Homecoming Spirit Shining Through Spirit Days

Kayleigh Podolski

The halls were filled with a wide variety of characters as students dressed up for different spirit days during homecoming week. Parents and elderly took over the school, students rolled straight out of bed to class, cowboy hats bobbed through seas of flannel and students were painted in orange, gray, white and black throughout the week of Oct. 11.

Members of the leadership team planned the spirit week to celebrate alumni, students, fans and community as they come together to honor BHS traditions of homecoming.

“[The spirit days] really just bring people together because if there’s a kid … a freshman who is nervous to dress … they come to school and … see all the ‘popular’, ‘cool’ kids of the school and … upperclassmen wearing spirit day clothes … I feel like it makes them feel more a part of the school instead of just ‘a freshman’ in the school,” said Maggie Kirchmeier.

The first spirit day was Tuesday: Dress as Your Parent or an Old Person. Some people truly went all out, bringing a smile to people’s faces.

“When I was walking down the hallway … I saw someone with a grandma wig on and it had … the curlers in it … It made me more happy and excited because it was nice to see that people were actually getting some fun out of [the spirit days],” said Josh Cortez.

Mr. Wilson: the real principal of the school. Emily Wilson, a junior, talks with a friend during lunch. She dressed up like her dad, recognized as a middle school principal of the past by many current high school students. “I liked [Dress Up as Your Parent Day] because everyone knows my dad and so it was funny to dress up as him … I think it’s hilarious [to see people dressed up],” said Wilson.
Thumbs up for Dress Like Your Parent Day. Sophomore, Alyssa Swanson, rocks the socks and sandals look. She paid homage to her dad through the classic cargo shorts and hat to tie everything together.

Spirit day two was pajama day. Most juniors were taking the Preliminary Scholastic Aptitude Test (PSAT).

Junior, Riley Conlen, said his favorite spirit day was “definitely pajama day because we had PSATs that day. I was … feeling myself.” 

Conlen was one of many who were appreciative of this purposeful timing. “That was the primary motivation for pajama day on that day because we knew juniors were testing … so everyone wants to dress comfortably,” said leadership teacher, Nate Grabowski.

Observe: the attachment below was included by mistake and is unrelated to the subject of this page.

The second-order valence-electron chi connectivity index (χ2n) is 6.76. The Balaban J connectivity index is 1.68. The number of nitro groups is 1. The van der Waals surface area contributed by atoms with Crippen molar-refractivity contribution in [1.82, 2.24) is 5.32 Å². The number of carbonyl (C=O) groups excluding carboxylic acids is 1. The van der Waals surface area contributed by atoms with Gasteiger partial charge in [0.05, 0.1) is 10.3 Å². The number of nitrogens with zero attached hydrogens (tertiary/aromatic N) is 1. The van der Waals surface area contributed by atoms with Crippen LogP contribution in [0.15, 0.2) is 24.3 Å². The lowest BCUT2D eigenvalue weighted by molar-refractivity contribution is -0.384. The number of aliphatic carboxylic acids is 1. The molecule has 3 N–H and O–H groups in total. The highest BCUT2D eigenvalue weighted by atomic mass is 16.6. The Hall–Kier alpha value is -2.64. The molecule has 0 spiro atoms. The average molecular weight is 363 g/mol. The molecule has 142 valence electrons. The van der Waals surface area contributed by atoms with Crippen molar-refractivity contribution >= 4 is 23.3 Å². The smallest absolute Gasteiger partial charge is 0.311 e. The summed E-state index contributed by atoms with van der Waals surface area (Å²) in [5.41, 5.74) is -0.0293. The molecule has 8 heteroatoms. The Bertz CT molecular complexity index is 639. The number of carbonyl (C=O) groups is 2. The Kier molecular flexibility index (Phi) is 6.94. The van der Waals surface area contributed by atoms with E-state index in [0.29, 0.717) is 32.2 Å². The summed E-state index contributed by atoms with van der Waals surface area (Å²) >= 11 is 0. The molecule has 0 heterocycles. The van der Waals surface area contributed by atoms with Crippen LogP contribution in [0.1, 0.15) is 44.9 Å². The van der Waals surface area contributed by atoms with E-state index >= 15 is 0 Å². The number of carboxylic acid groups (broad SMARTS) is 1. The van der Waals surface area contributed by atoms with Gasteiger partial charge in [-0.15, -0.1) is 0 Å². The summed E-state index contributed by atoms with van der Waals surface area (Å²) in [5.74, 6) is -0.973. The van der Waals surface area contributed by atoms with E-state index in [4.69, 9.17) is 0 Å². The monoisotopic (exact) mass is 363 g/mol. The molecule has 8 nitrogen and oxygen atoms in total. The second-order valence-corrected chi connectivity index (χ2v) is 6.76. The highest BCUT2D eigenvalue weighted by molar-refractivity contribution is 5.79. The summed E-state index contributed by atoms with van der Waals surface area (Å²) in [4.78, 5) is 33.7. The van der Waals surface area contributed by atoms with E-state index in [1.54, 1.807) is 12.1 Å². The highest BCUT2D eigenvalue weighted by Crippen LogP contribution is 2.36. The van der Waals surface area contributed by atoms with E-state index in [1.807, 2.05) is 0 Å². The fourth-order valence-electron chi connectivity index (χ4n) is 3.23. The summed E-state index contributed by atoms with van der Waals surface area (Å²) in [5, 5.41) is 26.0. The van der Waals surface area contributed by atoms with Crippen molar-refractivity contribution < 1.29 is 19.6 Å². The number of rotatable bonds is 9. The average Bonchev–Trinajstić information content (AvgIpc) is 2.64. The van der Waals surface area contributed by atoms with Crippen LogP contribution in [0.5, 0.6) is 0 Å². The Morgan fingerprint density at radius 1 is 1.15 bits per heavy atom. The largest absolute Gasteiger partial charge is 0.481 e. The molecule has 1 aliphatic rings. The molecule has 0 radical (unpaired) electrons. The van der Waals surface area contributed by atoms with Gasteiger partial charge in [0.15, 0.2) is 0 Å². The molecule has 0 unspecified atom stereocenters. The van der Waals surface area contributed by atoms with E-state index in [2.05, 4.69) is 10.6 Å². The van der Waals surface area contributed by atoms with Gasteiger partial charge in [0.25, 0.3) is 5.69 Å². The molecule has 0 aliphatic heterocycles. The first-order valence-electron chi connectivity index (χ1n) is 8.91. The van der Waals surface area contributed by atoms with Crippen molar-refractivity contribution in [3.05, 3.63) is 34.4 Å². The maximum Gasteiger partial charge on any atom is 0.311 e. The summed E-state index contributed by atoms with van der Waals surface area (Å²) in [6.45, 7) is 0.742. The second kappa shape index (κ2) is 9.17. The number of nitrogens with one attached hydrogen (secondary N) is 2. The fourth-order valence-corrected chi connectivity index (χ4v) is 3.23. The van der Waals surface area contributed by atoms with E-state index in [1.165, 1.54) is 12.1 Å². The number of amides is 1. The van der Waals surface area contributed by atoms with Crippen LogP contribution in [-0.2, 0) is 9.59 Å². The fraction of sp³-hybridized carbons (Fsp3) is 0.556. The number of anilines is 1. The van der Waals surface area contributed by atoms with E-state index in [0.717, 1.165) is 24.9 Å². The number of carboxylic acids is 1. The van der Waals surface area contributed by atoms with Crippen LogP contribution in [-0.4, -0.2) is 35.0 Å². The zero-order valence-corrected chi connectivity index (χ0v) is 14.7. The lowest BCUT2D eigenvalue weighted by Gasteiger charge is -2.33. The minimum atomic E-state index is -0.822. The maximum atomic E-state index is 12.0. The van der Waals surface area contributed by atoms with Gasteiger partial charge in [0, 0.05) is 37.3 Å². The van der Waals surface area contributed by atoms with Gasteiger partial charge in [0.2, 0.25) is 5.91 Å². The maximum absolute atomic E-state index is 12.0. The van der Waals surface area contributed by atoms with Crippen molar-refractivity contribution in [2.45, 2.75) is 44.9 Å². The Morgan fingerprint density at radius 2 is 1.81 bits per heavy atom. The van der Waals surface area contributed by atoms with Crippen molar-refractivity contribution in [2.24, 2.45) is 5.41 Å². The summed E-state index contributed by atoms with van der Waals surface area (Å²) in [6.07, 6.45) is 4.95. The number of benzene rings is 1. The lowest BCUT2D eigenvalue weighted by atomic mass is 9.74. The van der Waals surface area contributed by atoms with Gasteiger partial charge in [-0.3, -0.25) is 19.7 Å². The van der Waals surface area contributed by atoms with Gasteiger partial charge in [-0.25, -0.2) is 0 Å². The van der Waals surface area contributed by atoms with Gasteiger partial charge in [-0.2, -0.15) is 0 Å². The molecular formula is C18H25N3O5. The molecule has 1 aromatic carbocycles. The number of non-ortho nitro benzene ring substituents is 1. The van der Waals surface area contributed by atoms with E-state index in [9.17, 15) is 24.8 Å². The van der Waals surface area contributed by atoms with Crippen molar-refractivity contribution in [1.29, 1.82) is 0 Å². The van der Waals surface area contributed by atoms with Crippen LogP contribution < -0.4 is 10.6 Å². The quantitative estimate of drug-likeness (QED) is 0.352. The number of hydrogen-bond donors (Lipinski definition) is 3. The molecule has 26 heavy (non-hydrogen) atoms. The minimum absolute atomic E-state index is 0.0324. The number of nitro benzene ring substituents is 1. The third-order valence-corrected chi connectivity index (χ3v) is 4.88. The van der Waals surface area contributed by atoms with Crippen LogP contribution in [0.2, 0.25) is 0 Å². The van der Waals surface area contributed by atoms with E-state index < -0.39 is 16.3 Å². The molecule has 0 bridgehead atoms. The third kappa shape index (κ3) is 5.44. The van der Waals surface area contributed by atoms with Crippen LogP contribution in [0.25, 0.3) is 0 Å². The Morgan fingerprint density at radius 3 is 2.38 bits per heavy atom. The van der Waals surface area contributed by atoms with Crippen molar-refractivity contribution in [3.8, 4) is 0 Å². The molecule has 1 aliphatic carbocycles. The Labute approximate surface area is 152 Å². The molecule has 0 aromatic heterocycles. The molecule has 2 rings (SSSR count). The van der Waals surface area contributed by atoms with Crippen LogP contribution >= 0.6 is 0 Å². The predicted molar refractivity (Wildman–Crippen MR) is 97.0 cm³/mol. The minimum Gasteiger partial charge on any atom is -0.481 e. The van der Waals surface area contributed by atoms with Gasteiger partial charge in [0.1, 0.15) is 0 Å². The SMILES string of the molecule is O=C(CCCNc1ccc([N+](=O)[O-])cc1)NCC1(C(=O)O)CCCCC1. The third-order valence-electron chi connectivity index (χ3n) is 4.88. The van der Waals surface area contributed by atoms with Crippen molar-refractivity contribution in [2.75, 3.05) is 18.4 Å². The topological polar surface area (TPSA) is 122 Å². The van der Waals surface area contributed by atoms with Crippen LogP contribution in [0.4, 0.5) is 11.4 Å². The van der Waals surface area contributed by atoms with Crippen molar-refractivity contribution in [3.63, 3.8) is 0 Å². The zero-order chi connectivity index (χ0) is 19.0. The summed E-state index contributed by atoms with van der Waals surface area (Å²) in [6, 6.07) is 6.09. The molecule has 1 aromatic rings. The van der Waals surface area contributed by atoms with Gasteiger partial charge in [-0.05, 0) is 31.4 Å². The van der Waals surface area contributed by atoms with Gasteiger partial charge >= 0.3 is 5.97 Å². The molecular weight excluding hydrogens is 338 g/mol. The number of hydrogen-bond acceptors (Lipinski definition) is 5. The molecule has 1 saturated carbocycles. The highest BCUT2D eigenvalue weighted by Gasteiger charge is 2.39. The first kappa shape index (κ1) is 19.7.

Friendship = sharing your blankets. This group of friends goes above and beyond for pajama day. Cozying up with K-Pop blankets and onesies, they took full advantage of being able to wear pajamas to school. Who wouldn’t want that? (Robert Djordjevski)

The third spirit day was Western day to match the homecoming theme. Students clambered down the hallways clad in cowboy boots and flannels. 

These boots are made for walkin’ / And that’s just what they’ll do (Nancy Sinantra). Cowboy boots replace the usual fashion choice of tennis shows on Western Day. Students and teachers did not disappoint in the cowboy boots department. The halls were filled with ‘click’ ‘clack’ ‘click’ clack’ during passing times.


Did someone say cowgirl? Junior, Murphy Mcintyre, sports a cowgirl hat with her pink jean jacket. She was eager for the spirit days and wanted to take every chance she could to dress up: “I like that we get to do spirit days this year because last year we didn’t.”

While many did participate in the Western spirit day, it was still the most difficult day to carry out.

Sydney Roberts, a junior, said she did not have anything Western while Conlen said he did not have anything to dress up as a cowboy.

Spirit day four was, ever the classic, school colors day. Students are encouraged to wear black, orange or their class t-shirt. Each class has a certain color t-shirt: freshmen get orange, sophomores get gray, juniors get white and seniors get black.

The pep assembly on the final spirit day was a first for freshmen and sophomores.

A member of the freshman homecoming court, Nate Stark, said, “[my favorite thing about spirit days is] just seeing everybody … be together for one thing … being excited about one thing.”

As everyone wore the school colors, sophomore, Maddie Priemer, said how, “It shows your school pride.”

Heart Hands for Brighton. Member of the senior homecoming court, Ava Culver, holds up a heart during the pep rally on the final spirit day. Uniting the grades and whole high school through matching t-shirts, seniors all wore their black senior shirts.

“[Spirit days] make everyone bond together over one thing,” said sophomore, Justin Dio.

The Leadership class helps run assemblies, coordinate spirit weeks, and the like. They chose the spirit days, voting on which themes were the best.

Cortez, a junior in leadership said, “Our team dynamics are pretty hectic at first because we have a lot of ideas coming in and we’re learning how to communicate better and how to narrow down our leadership spirit day ideas to our best ones.”

As a class full of seniors with only a handful of juniors, leadership gets the view of students who are almost done with their high school careers.

“I think just having the experience and knowing what spirit days were popular in the past kind of helped [come up with the spirit days],” said senior in Leadership, Kirchmeier.

Both leadership members believe in the importance of spirit days as they bring people together.